To the editors:
The recent exchanges between Glenn Garvin (beginning with his "How Do I Hate NPR?," June 25, then followed by his August 13 reply to his critics), Jim Naureckas, the editor of FAIR's EXTRA! (Letters of August 13 and September 3), and finally Bill Sheldon (Letters of August 13 and September 3--the latter rightly bemoaning these exchanges for their rivaling "War and Peace in length") were a scream.
For my money, Garvin's an ass. Not content merely to drop his intellectual drawers in public, the way he did with his June 25 article, Garvin's August 13 reply to Naureckas went even further, and mooned his readers, too.
"Naureckas is not a media critic but an NPR public-relations spokesman," Garvin quipped on August 13, embarrassing himself beyond measure. Not even the time-honored plea of temporary insanity would be enough to acquit Garvin after having committed that big of a howler.
One other thing. Whether NPR is balanced in its coverage, or exhibits a slightly left-liberal bias on behalf of positions advocated by the Democratic Party (whatever either of these options would mean), or is in fact guilty of neither charge, misconceives the point of media criticism, I'm afraid.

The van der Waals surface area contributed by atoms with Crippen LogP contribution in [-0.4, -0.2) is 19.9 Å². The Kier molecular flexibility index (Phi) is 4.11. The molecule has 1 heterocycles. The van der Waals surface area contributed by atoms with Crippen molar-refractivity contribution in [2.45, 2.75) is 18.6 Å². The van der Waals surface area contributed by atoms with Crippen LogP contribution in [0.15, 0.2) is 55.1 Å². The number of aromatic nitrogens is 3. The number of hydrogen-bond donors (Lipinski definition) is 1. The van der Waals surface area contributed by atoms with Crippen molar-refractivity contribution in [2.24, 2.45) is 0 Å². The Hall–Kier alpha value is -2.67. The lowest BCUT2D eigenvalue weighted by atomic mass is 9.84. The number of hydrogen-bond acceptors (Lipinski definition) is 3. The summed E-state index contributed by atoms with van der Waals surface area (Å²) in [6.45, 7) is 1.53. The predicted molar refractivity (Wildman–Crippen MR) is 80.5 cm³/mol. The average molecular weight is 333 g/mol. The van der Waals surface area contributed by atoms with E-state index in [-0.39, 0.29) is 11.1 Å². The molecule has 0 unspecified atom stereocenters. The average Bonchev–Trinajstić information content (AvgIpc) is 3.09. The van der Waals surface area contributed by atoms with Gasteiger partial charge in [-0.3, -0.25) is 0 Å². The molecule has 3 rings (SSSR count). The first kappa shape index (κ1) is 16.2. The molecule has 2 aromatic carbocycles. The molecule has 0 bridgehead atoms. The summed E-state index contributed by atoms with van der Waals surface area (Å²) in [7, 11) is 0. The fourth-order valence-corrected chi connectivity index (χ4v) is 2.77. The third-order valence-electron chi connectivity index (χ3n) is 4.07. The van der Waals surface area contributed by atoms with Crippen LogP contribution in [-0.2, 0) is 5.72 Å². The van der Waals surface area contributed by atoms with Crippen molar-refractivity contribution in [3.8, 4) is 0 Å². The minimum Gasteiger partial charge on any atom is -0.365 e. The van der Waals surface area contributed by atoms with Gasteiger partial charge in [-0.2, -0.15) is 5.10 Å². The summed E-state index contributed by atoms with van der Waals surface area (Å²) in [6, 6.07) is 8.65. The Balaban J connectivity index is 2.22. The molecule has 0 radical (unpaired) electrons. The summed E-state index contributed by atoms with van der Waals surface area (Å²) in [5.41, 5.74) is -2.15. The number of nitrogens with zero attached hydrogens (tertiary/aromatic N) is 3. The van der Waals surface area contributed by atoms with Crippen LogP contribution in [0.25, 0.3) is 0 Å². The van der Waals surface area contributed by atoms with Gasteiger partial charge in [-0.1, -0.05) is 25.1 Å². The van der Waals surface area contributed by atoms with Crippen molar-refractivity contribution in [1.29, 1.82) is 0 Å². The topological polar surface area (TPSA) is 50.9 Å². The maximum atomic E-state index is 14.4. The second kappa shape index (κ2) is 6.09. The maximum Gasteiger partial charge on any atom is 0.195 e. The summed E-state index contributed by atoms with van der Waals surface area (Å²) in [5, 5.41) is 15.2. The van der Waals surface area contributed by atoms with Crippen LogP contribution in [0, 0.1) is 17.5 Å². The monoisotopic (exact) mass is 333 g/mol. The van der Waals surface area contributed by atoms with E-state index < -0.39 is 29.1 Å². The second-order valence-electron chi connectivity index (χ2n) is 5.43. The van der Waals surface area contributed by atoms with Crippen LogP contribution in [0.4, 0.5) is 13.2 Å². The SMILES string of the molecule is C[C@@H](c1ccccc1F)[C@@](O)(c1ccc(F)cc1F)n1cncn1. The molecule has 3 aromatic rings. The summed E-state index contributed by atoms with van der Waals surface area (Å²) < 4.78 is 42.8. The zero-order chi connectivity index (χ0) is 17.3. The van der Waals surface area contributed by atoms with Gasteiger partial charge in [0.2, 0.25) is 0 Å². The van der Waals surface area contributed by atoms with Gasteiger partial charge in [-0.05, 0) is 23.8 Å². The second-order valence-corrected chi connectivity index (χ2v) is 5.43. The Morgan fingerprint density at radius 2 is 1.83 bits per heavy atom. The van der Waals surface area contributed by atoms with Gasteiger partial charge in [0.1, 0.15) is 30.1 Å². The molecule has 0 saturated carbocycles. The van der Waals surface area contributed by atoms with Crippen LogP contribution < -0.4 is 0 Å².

We ought to approach the practices of the media the same way we would approach private property or the state: from an anarchist's point of view, that is.
The primary responsibility of the institutions of a society is always to reproduce the social order; and the closer their proximity to the society's center(s) of power the greater the burden this responsibility will place on them.
A safe bet is that whatever is true of the various factions of both wings of the National Political Party will prove equally true of NPR. Oh, sure, they may have their differences among them. But these differences shouldn't surprise us. They remain organs of established power nonetheless.
That's the Big Picture, in my opinion--and one that even the best of media critics (the folks at FAIR included) often lose sight of for all the details. The rest is factional infighting. Of tertiary importance. And seldom worth getting excited over.
Or as the more worldly Horatio once upbraided his friend the prince while they stood together on the ramparts of Elsinore:
Hamlet: There's never a villain
dwelling in all Denmark,
But he's an arrant knave.
Horatio: There needs no ghost,
my lord, come from the grave
To tell us this.